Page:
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An Erotic Artist on Censorship and Finding Spirituality in Sex


By Claire Valentine

You may have come across the work of Alphachanneling on Instagram before — with over half a million followers, the artist’s contribution to the landscape of erotic art has been accomplished in no small part due to the accessible nature of the platform. His “Utopian Erotic” drawings are a delicate expression of explicitly sexual themes; with soft colors, thin lines and psychedelic florals, Alphachanneling captures some of our rawest, most intimate moments as humans through a lens that is overtly and unexpectedly spiritual. PAPER caught up with the artist to talk censorship, divinity in sensuality and the role erotic art plays in our modern lives:

When did you first start drawing nudes?

The human form has always been a compelling subject for me. The works of Egon Schiele, Henry Moore, and Rodin were some of my first inspirations for figurative art, and I was introduced to the practice of life drawing from figure models as a teenager. The human body in art has a timelessness that transcends whatever historical cultural moment we happen to be in. It reminds us of the fundamental human nakedness, stripped from layers of self-conception. It reminds us that through all of time we’ve been the same creature, experiencing joy and suffering, love, sex and death.

Fellow Being Radiated by Babe’s Orgasm

Do you use models now or draw from imagination?

In figure drawing my attention was always on capturing the body, the form, the light. It was a very focused kind of effort, and while I deeply respect it, I found I was not expressing what was truly within me. It wasn’t until I dedicated myself to drawing my figures direct from imagination that things started to open up. Drawing without reference forces me to answer all kinds of questions on a personal level, like “what does the exquisite tension of lips pressed against a nipple look like,” “what does a sumptuous ass look like when it is seducing and inviting a lover towards it?” Without objective reference, the next questions become, “what do I want it to look like?” and “what about it is activating and exciting to me?” This kind of questioning leads me to a much more personal expression of the figure. I love the idea of bending and shaping bodies into forms that capture the sensation and experience of our realities; the physical, the energetic, the emotional, the spiritual.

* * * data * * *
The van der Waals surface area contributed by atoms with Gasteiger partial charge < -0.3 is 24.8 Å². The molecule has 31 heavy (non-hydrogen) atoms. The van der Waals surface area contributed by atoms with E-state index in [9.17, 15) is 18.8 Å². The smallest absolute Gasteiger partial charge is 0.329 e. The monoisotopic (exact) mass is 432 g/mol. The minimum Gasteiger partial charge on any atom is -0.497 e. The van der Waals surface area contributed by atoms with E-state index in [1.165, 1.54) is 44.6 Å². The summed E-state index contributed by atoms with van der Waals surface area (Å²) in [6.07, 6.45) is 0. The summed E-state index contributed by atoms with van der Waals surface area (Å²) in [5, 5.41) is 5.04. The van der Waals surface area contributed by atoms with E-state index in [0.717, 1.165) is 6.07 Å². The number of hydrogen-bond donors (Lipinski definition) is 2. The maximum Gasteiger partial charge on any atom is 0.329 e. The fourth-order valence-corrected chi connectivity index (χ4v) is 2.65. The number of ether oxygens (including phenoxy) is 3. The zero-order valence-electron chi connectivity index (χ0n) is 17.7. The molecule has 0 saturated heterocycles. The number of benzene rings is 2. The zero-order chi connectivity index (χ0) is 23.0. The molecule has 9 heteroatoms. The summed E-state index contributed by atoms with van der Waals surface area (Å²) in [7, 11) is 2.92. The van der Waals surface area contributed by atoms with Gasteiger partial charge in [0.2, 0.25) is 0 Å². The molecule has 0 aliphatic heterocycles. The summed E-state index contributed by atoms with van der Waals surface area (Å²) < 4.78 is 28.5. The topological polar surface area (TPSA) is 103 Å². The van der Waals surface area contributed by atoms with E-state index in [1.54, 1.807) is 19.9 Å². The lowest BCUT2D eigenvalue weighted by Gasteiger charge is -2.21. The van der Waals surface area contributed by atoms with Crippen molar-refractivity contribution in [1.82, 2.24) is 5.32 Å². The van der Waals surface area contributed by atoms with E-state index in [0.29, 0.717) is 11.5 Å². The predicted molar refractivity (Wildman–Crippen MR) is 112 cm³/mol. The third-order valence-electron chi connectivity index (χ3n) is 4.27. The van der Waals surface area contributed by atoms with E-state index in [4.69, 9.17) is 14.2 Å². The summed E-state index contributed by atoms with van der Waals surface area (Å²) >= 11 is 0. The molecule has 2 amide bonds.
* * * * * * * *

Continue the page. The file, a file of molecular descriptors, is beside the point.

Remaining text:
What was the initial inspiration behind them?

The inspiration driving my art is the premise that desire is an expression of the divine, and therefore something to exalt and celebrate in all its forms. In the same way that a plant turns toward the sun, I believe my desire turns me on to that which nourishes me and makes me grow. This outlook is in part a reaction to living in a society which represses, condemns and reduces desire to behaviorism. I’d like to add that I’m speaking only of desire as I’ve experienced it in my life; I’m not speaking for anyone other than myself.


Where do you draw your erotic influences from?

The poetry of Rumi has been a big influence on me. It’s shown me that art can simply be praise and an expression of joy and love. This kind of ecstatic art released me from the idea that art had to contribute some kind of innovation on culture in order to be validated. Novelty isn’t the only form of value, one can repeat what’s already been said a thousand times, and the deeper and more sincerely it is expressed, the more its value increases. I draw my influences from a wide range of sources both high and low, from mysticism and the occult to folk art, outsider art and indigenous art, from pornography, kink and BDSM to yoga, tantra, and the healing arts.

Bad Kitty

It seems that for the most part you’ve been able to circumvent Instagram’s notoriously strict censorship rules. Why do you think that is?

I think my work has a kind of double nature that makes it confusing to define. It is as delicate and innocent as it is dirty and confrontational. I believe the intention with which something is said has greater significance than the words themselves. The same applies with visual language. Rather than being modest and subtle, I am overt and explicit with the sexuality in my art, but I like to deliver that provocation in the most gentle, graceful and reverential way, through the colors I use and my craftsmanship. Perhaps this has protected my art from tripping the censorship rules as much as it could given the subject matter. Regardless, my work still exists in a precarious place where it is flagged and taken down from time to time.

Living Temple

What role does erotic art play in our lives?

Erotic art can help normalize the natural sexuality that we experience as humans, but yet struggle to find social and cultural acknowledgment of. Erotic art can allow us to explore sexuality and desire in a way that feels safe and approachable and exposes us to a spectrum that may be new and unknown in our experience of our lives. Erotic art expands the language of love and sexuality and reminds us of the beauty of being alive, the beauty of living as a sexual being.

Love City

Complete Article HERE!


Sex education at the push of a button: the apps changing lives worldwide